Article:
Mohsen Fakhrizadhe: Iran confirms assassination of top nuclear scientist
- Iran’s top nuclear scientist Mohsen Fakhrizadhe was killed in a shoot-out, state television reported.
- Iran will strike back against the killers, while no one has accepted the responsibility for the attack: adviser to Supreme Leader Khamenei said.
- Israel has declined to comment on the reports by the Iranian state television.
- Both Israel and the West rebuked Iran’s “Amad” nuclear program headed by Fakhrizadhe for being the nation’s attempt to gain nuclear power in the guise of the military operation.
- The kill comes amid growing concerns over Iran’s stockpiling low-enriched uranium, vital for nuclear weapon development, that is 12-time the agreed limit.
KOLKATA (India) — The Iranian ministry of defense has confirmed the death of its former top nuclear scientist Mohsen Fakhrizadhe, state television reported, in a shoot-out at Tehran.
“The assassination of nuclear scientists is the most obvious violent confrontation of the imperialist system to prevent us from gaining access to modern science,” commander of Iran’s Revolutionary Guard, Hossein Salami, tweeted on Friday.
“This cowardice – with serious indications of Israeli role – shows desperate warmongering of perpetrators,” Iran’s foreign ministry wrote on Twitter.
Israeli Prime Minister Benjamin Netanyahu once dubbed the man as “the father of the Iranian nuclear bomb” is being implicitly thought to be behind the attack.
Iran’s Foreign Affairs Minister Javad Zarif says “serious indications of Israeli role” in Mohsen Fakhrizadeh’s assassination, TRT World Now reported.
Iranian military commander and adviser to Supreme Leader Khamenei said Iran will strike back against the killers, while no one has accepted the responsibility for the attack.
Both Israel (citing some documents) and the West rebuked Iran’s “Amad” nuclear program headed by Fakhrizadhe for being the nation’s attempt to gain nuclear power in the guise of the military operation.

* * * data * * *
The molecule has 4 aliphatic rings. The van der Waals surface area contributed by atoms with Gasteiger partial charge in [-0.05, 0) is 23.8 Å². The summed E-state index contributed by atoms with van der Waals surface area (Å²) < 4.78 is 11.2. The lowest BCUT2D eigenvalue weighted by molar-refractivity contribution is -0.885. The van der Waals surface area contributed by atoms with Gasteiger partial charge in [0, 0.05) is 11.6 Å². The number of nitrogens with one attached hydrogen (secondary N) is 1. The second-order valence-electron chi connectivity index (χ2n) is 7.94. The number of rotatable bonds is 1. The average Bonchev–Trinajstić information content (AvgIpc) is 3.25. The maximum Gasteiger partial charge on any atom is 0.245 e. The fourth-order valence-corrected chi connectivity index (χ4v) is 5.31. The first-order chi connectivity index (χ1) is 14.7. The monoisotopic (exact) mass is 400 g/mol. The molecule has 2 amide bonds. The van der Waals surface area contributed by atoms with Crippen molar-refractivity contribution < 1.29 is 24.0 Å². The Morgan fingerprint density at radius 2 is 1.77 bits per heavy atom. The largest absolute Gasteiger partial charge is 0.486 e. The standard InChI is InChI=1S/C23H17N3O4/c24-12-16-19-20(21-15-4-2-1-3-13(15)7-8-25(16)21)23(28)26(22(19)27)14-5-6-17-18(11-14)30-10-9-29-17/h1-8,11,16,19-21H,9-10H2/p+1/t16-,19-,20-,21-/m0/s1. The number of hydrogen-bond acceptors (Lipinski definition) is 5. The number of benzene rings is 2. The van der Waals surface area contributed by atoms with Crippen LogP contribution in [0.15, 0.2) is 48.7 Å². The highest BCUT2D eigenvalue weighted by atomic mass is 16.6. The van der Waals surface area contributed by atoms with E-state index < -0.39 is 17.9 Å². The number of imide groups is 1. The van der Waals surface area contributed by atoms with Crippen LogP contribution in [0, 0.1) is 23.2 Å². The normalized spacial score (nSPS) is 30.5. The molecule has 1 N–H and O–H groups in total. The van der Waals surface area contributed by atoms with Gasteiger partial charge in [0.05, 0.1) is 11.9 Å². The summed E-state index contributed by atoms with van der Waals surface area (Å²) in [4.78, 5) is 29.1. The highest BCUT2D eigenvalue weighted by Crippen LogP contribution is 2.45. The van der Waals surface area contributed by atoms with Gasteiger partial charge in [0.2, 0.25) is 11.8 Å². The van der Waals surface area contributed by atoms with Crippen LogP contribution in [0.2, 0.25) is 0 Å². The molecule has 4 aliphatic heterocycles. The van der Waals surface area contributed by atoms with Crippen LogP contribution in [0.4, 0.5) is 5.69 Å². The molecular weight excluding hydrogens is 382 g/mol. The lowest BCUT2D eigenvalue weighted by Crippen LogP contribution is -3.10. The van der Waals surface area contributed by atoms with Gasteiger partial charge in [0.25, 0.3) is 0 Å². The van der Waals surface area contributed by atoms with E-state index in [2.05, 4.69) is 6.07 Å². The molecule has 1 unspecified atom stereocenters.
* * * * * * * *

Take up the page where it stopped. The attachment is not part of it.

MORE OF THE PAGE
Iran maintained its military operation was largely peaceful.
Israel has declined to comment on the reports by the Iranian state television. Decades ago, Israel was reportedly accused of attempting several assassination plots to kill the scientist.
Fakhrizadhe headed Iran’s nuclear program for a long time before being disbanded in the 2000s. State TV has said it will present more information as it surfaces.
According to reports from the semi-official Fars news agency, believed to be close to the country’s Revolutionary Guard, the assassination took place East of Capital Tehran in the city of Absard, AFP news agency reported.
The attacker reportedly shot rounds of machine guns, targeting Fakhrizadhe who was believed to be in a car along with his bodyguards.
He was critically injured and was rushed to the hospital where he died from the injuries. Few of his bodyguards were also injured. Photos shared on social media show a Nissan sedan with bullet holes and blood polled on the street.
The assassination comes amid an increased enriched uranium production in Iran — a vital ingredient for both civil and military nuclear power generation.
Iran’s current low-enriched uranium stock of 2442.9 kg, as of November 2, is 12 times the agreed limit, signed between the United States, Germany, France, Britain, China, and Russia, known as the Joint Comprehensive Plan of Action.
A 2015 article in the New York Times compared Mohsen Fakhrizadhe with America’s J. Robert Oppenheimer, the physicist who helped America achieve the world’s first nuclear weapon during the First World War under the Manhattan Project.